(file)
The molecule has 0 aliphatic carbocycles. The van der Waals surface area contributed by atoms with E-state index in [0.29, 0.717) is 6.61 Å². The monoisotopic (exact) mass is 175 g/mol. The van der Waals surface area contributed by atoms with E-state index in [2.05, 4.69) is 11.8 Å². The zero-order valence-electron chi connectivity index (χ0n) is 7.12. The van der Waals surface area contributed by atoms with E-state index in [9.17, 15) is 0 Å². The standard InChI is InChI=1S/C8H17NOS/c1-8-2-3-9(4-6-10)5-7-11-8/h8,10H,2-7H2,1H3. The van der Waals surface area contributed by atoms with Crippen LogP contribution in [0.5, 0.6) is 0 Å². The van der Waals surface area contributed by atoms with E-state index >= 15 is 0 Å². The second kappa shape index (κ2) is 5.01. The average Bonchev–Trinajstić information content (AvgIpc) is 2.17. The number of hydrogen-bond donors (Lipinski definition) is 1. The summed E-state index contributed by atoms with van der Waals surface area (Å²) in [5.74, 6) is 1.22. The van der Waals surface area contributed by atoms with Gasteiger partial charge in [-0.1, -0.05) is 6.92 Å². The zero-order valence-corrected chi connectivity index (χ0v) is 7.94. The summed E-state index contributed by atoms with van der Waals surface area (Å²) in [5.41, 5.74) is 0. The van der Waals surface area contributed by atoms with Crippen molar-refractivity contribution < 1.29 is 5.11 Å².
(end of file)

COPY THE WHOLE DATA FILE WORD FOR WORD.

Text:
The molecule has 0 aliphatic carbocycles. The van der Waals surface area contributed by atoms with E-state index in [0.29, 0.717) is 6.61 Å². The monoisotopic (exact) mass is 175 g/mol. The van der Waals surface area contributed by atoms with E-state index in [2.05, 4.69) is 11.8 Å². The zero-order valence-electron chi connectivity index (χ0n) is 7.12. The van der Waals surface area contributed by atoms with E-state index in [9.17, 15) is 0 Å². The standard InChI is InChI=1S/C8H17NOS/c1-8-2-3-9(4-6-10)5-7-11-8/h8,10H,2-7H2,1H3. The van der Waals surface area contributed by atoms with Crippen LogP contribution in [0.5, 0.6) is 0 Å². The van der Waals surface area contributed by atoms with E-state index >= 15 is 0 Å². The second kappa shape index (κ2) is 5.01. The average Bonchev–Trinajstić information content (AvgIpc) is 2.17. The number of hydrogen-bond donors (Lipinski definition) is 1. The summed E-state index contributed by atoms with van der Waals surface area (Å²) in [5.74, 6) is 1.22. The van der Waals surface area contributed by atoms with Gasteiger partial charge in [-0.1, -0.05) is 6.92 Å². The zero-order valence-corrected chi connectivity index (χ0v) is 7.94. The summed E-state index contributed by atoms with van der Waals surface area (Å²) in [5.41, 5.74) is 0. The van der Waals surface area contributed by atoms with Crippen molar-refractivity contribution < 1.29 is 5.11 Å².